The year 2010 began with a bachelor party and ended with cancer. I was 35-½ years old and embarking on a new life, when I was diagnosed with astrocytoma (a type of brain cancer). I had just sold my restaurant delivery business in Dallas and was moving up to Portland, Oregon, to be with my wife Katy; we had just gotten married.
For 10 years, I had delivered food for places like Chili’s, Big Daddy’s, and some mom-and-pop shops. I was the forerunner to UberEATS, working 7 days a week behind the wheel. My only regret was that I had missed the curve; everybody has an app for food delivery these days.
Right before the move to Portland in August, I had experienced some numbness for a couple of minutes in my right leg, as if it had fallen asleep. It happened on and off, but I wasn’t too worried about it. Katy thought I should get it checked, but I ignored it. Then we came home from a baseball game, and the numbness started again. This time, I felt a crazy pulsing in my stomach. I lay down and went into a full grand mal seizure.
An Interrupted Surgery
The next day, the doctors found a tumor the size of 2 marbles at the top of my head. They did surgery the day after to remove the tumor, but the operation was interrupted while I was under anesthesia. The radiologist had not gotten enough pictures of my head, so they stopped the surgery, and I had to be pulled out from being under.
My surgeon, considered one of the best in the country, “freaked out,” as did my family and friends. Eventually, the hospital made it right, and they completed the surgery a couple of days later.
They removed about 60% to 70% of the tumor. They didn’t want to take out too much, which could have affected my motor skills. I’m a runner, so keeping my motor skills intact was very significant for me. About a month after the surgery, I was receiving oral chemotherapy for 1 year—1 week on, 3 weeks off.
Once I stopped the chemo, I started to go in for checkups every few months. I’d found a neuro-oncologist who was happy to “wait and see” how the tumor responded to the treatment.
A Progressive Cancer
Astrocytoma is a progressive cancer, which means it will tend to keep coming back. Last summer, I had some trouble in my left eye because of the tumor, and I was told that if I didn’t get radiation, I would lose my sight in that eye. I took a leave from work for 6 weeks and got treatment at M.D. Anderson Cancer Center, in Houston, Texas. I was nervous at first, but the treatment was relatively painless, and my sight is now normal again.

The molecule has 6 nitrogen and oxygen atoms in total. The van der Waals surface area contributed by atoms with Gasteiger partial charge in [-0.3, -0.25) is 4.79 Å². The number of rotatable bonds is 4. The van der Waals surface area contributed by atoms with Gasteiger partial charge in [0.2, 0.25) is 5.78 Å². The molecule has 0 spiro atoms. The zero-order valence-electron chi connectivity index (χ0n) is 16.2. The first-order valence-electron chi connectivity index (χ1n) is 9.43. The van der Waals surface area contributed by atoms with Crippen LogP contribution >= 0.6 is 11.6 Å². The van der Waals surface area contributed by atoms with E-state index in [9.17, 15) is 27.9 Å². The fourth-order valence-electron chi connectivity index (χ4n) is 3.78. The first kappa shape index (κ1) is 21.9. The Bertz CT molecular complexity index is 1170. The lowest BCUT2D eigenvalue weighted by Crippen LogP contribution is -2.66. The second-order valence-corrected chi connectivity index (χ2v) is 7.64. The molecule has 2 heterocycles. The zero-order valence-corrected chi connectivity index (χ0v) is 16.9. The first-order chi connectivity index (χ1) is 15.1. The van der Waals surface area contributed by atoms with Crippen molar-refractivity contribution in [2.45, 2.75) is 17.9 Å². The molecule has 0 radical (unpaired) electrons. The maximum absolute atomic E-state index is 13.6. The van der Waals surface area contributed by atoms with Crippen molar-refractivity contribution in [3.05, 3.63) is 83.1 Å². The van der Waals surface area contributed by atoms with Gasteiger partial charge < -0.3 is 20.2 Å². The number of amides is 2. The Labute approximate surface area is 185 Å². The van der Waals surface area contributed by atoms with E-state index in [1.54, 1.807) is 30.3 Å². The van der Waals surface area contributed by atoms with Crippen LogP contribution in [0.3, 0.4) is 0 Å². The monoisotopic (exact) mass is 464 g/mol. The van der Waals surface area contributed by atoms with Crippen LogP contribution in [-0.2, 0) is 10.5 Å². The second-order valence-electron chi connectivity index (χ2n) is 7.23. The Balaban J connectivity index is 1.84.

Changing My Lifestyle
As soon as I was diagnosed, I decided to take my health into my own hands. I made sure I was doing everything I could to be healthy, researching what other people with my diagnosis had done.
For the past 6 years, I’ve been learning how to detox my body, take the right supplements, and eat the right food.
Katy and I had been eating an 80% to 20% vegetable-to-meat diet, but after my diagnosis we became almost entirely vegan, with few exceptions. For example, when we were in Mexico to celebrate our anniversary, we had some fish and cheese, but then, when you’re on vacation, you have to do this.
Katy is very supportive. She’s been on board with all my changes, and she has become an amazing vegan cook.
I’ve also been juicing fruits and vegetables every day for 7 years. On my first day back home from the hospital, I was making and drinking juices. There was even a time when I was making and drinking about 8 juices a day, usually carrot and green.
I continue to run, I started using an ozone canopy machine to get as much oxygen in me as possible, and I was getting intravenous injections of vitamin C that I learned about in my travels through Mexico. I’m going to do all I can—everything that my doctor tells me to do, as well as this full range of alternative medicine.
Dr. Fink, my doctor at Baylor University Medical Center, and Dr. Barbara O’Brien, my neuro-oncologist, as well as the holistic doctors I’ve been working with, think we can slow down this tumor. At least Katy and I are following a healthy lifestyle.
Appreciating the Now
I try to step back, take in a deep breath, and appreciate what I have every day. I thought I was appreciative before I was diagnosed with cancer, but when you are hit with a cancer diagnosis, “appreciate” means something more than it did before. Much more. Before cancer, I never told my parents or wife that I loved them. Now, I tell them every day. I don’t want to let the moment pass by.
If there’s something Katy and I want to do, we do it. We take spontaneous trips all the time. And if there are things we don’t want to do, we don’t do those.
I’m turning my cancer diagnosis into something positive. I linked up with a friend who has started a brain cancer foundation in Washington, D.C., to raise money and awareness for the cause by competing in the World Marathon Challenge, which includes 7 marathons in 7 days, on all 7 continents. It’s going to be awesome.
I loved doing marathons and triathlons before my diagnosis, and it’s even more rewarding now to be able to direct my energy in this way.
I also want to get my story out, to try to inspire other people the way others have inspired me. There’s so much people can do to live a long and healthy life, by eating right, reducing stress, and distancing yourself from people and circumstances that could drag you down.
It’s kind of a joint pact—you own the parts of your life you can control, and if you can, you let science and biology take care of the other half.